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Can someone help me identify this wood species?

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Forum topic by McLeanVA posted 10-10-2009 08:49 PM 3098 views 0 times favorited 29 replies Add to Favorites Watch
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McLeanVA

465 posts in 2157 days


10-10-2009 08:49 PM

Topic tags/keywords: question mahogany cherry walnut

Hello fellow LJs. I ran into a question about a wood species I uncovered.

Today I was refinishing what I thought was an antique walnut side table from my living room. The top was falling apart and all of the old joints were loosening. I even purchased some great looking curly walnut from our buddy poroskywood to make a new top. Well, I took the rubber mallet to the old joints and slowly tapped it apart so that I could sand off the years of scratches and dings of the individual parts. This piece had a very dark finish on it (see the first photo on the leg portion), so I assumed it was walnut. Silly me.

Once I started sanding, I was thinking “UH OH… this isn’t walnut.” After it was sanded it had the color of a well-seasoned cherry, but the open pores of walnut.

Is this mahogany?


One of the leg sections before and after sanding.


After sanding with 80 grit.


A close-up to show the pores.


Mystery piece sitting between a piece of cherry and walnut.

Hope these pictures show enough. I’d love to know what species it is so that I can shop around to find material to make a new top.

-- Measure, cut, curse, repeat.


29 replies so far

View Sawdust2's profile

Sawdust2

1467 posts in 2811 days


#1 posted 10-10-2009 09:15 PM

Looks like mahogany to me.

Lee

-- No piece is cut too short. It was meant for a smaller project.

View jeffreythree's profile

jeffreythree

38 posts in 1899 days


#2 posted 10-10-2009 09:24 PM

Yep, sure looks like mahogany.

-- My Etsy store: http://jtcwoodcrafts.etsy.com

View miles125's profile

miles125

2179 posts in 2729 days


#3 posted 10-10-2009 09:27 PM

The cathedral looking big grain in the leg of the 2nd pic suggest to me it could be spanish cedar. Mahogany doesn’t generally have that.

-- "The way to make a small fortune in woodworking- start with a large one"

View McLeanVA's profile

McLeanVA

465 posts in 2157 days


#4 posted 10-10-2009 09:29 PM

Miles, sorry what is cathedral grain? Those two light colored streaks?

-- Measure, cut, curse, repeat.

View Julian's profile

Julian

880 posts in 2249 days


#5 posted 10-10-2009 09:34 PM

Looks like mahogany to me. Mahogany can have mild cathedral patterns when it’s flatsawn.

-- Julian, Park Forest, IL

View degoose's profile

degoose

7049 posts in 2078 days


#6 posted 10-10-2009 09:36 PM

Cathedral Grain is the high arched grain pattern that looks like the top of a cathedral.,.. what is seen in the 2nd pick is the side of one.. the grain pattern is also know as flame here in OZ
I think if it is light.,.. ie not heavy Miles might have it… spanish cedar.. but it sure looks like mahogany..
Possible Fijian

-- Drink twice... and don't bother to cut... @ lazylarrywoodworks.com.au For lovers of all things timber...

View miles125's profile

miles125

2179 posts in 2729 days


#7 posted 10-10-2009 09:36 PM

mclaean…yea. and if you ever smelled spanish cedar you couldn’t mistake it.

-- "The way to make a small fortune in woodworking- start with a large one"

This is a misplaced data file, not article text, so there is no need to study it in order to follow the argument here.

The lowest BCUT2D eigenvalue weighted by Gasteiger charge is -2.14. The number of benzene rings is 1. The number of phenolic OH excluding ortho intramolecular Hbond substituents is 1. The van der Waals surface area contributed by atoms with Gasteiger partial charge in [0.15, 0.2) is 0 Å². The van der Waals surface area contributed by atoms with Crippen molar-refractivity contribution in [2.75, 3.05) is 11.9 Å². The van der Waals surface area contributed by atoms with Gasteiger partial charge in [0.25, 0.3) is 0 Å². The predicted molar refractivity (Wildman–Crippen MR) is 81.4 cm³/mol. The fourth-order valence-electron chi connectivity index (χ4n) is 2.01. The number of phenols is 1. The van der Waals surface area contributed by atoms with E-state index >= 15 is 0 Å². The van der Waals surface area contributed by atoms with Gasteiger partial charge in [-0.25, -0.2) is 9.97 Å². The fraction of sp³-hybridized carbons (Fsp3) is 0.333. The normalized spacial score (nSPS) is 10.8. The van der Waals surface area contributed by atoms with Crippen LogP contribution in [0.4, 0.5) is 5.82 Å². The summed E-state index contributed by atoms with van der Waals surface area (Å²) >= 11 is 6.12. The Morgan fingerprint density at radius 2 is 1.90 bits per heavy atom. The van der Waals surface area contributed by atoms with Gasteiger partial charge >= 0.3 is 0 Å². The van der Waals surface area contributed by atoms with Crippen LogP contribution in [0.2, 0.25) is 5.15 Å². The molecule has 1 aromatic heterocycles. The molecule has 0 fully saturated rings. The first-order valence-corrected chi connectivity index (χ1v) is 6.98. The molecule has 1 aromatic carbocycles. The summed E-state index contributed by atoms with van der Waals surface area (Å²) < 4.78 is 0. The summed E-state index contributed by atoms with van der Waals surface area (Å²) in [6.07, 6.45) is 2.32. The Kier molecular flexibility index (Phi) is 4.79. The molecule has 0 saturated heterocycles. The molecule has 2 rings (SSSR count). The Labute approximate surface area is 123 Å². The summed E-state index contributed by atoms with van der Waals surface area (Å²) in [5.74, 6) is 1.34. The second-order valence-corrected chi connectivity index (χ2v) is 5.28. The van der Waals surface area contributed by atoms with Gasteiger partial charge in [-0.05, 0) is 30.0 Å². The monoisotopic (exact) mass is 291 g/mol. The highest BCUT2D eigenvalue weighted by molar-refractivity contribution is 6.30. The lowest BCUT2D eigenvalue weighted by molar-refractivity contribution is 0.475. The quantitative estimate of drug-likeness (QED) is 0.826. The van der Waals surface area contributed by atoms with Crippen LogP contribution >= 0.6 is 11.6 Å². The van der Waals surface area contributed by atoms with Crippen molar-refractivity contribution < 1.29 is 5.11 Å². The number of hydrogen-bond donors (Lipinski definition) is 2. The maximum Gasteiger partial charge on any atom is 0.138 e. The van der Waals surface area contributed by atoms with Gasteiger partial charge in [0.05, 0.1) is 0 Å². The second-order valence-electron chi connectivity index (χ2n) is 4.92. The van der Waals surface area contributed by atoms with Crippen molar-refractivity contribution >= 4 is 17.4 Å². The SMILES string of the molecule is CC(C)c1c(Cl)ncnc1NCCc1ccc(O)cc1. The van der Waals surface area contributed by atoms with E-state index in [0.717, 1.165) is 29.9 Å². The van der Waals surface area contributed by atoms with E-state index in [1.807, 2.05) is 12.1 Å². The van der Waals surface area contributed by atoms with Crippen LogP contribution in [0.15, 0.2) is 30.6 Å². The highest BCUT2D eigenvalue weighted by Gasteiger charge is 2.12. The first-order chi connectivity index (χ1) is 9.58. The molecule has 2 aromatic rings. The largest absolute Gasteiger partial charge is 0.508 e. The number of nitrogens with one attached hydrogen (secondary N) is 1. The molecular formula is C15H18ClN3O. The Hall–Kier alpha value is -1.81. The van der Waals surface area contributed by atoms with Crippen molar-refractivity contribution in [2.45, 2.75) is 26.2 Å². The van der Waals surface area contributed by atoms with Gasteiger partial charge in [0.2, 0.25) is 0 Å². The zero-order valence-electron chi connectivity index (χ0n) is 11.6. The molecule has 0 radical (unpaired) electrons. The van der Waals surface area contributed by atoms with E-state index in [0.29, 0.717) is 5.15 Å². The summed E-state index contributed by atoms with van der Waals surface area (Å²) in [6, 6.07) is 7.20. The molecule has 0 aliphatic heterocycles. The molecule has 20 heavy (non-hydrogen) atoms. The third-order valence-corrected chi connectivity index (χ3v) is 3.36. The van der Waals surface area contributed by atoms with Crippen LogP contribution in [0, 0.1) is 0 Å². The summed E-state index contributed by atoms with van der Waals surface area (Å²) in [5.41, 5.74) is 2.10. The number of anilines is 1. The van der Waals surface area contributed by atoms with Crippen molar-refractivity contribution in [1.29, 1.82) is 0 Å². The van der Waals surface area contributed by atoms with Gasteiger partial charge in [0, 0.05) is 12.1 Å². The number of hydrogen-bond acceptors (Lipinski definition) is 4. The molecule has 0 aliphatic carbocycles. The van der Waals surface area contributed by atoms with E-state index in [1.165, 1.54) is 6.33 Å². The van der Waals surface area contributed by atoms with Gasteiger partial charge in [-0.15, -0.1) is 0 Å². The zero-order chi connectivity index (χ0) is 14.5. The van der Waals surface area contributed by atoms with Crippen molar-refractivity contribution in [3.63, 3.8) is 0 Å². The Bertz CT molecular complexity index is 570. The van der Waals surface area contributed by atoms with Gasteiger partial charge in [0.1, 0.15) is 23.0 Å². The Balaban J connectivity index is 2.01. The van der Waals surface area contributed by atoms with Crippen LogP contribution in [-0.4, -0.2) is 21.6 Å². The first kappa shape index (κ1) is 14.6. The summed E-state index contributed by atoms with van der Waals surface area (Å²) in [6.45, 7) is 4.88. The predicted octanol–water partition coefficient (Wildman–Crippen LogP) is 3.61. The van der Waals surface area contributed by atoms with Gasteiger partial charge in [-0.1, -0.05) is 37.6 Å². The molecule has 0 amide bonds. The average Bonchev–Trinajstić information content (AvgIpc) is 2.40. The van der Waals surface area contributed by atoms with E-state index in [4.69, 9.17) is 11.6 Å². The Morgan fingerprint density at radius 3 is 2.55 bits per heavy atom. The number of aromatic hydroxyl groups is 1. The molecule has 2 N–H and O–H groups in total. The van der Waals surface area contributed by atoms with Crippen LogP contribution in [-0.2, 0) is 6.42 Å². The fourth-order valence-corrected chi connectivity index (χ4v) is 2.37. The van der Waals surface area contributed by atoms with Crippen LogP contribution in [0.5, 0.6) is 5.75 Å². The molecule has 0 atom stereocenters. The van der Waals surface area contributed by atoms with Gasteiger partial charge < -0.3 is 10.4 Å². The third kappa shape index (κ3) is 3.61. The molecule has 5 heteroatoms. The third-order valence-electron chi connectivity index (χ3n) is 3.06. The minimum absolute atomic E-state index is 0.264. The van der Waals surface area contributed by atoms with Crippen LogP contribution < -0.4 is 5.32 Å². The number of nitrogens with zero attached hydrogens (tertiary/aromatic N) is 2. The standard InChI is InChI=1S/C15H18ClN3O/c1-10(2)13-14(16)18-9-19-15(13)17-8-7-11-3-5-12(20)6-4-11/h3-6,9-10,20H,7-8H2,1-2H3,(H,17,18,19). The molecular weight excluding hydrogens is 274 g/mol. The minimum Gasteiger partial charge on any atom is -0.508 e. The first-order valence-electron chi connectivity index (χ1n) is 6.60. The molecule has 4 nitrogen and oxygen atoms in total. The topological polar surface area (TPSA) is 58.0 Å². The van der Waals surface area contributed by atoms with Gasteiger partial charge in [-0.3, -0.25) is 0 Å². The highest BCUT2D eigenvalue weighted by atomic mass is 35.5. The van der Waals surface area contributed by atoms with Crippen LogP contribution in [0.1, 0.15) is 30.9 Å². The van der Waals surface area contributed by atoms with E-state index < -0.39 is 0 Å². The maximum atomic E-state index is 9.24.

View interpim's profile

interpim

1133 posts in 2182 days


#8 posted 10-10-2009 09:49 PM

That honestly looks similar to rubberwood to me.

-- San Diego, CA

View lew's profile

lew

10129 posts in 2479 days


#9 posted 10-10-2009 09:55 PM

If it is Spanish Cedar, it should have that distinctive smell of a cigar humidor.

-- Lew- Time traveler. Purveyor of the Universe's finest custom rolling pins.

View McLeanVA's profile

McLeanVA

465 posts in 2157 days


#10 posted 10-10-2009 10:07 PM

OK, I may have to rule out Spanish Cedar because this stock is fairly odorless. I’ve smelled cigar boxes before and I’ll never forget that smell.

interpim – I never thought of rubberwood. Your photo looks pretty close, however the wood I have is pretty orange in color. Maybe.

Thanks guys. I knew I could get some advice within the first few hours of posting this.

-- Measure, cut, curse, repeat.

View miles125's profile

miles125

2179 posts in 2729 days


#11 posted 10-10-2009 10:10 PM

Heres Spanish Cedar. Note some boards are dead ringer for mahogany. Some not.

-- "The way to make a small fortune in woodworking- start with a large one"

View pommy's profile

pommy

1697 posts in 2414 days


#12 posted 10-10-2009 10:12 PM

that looks like utily to me…....

-- cut it saw it scrap it SKPE: ANDREW.CARTER69

View bfd's profile

bfd

502 posts in 2530 days


#13 posted 10-10-2009 10:54 PM

That is definitely mahogany. You have to take into account that you said you are restoring an antique. Mahogany and Walnut are extremely popular wood for antique furniture. Spanish cedar although very similar to mahogany most like wouldn’t be used for an interior piece as it usually is reserved for exterior doors and of course humidors. Utily and rubberwood weren’t commonly used in the time period this piece was built…just taking a guess.

View AaronK's profile

AaronK

1398 posts in 2188 days


#14 posted 10-10-2009 11:36 PM

another vote for mahogany.

“well-seasoned cherry, but the open pores of walnut” is exactly what i think of and clued me in before the first pic.

View knapster's profile

knapster

39 posts in 2198 days


#15 posted 10-10-2009 11:44 PM

i agree for mahogany…. we had some panels (of what use they were i don’t recall) leaning around my parent’s house… they were mahogany and they looked exactly like what you have there…
Rubberwood (i have a rubberwood floor in my room) is much lighter)

-- jk

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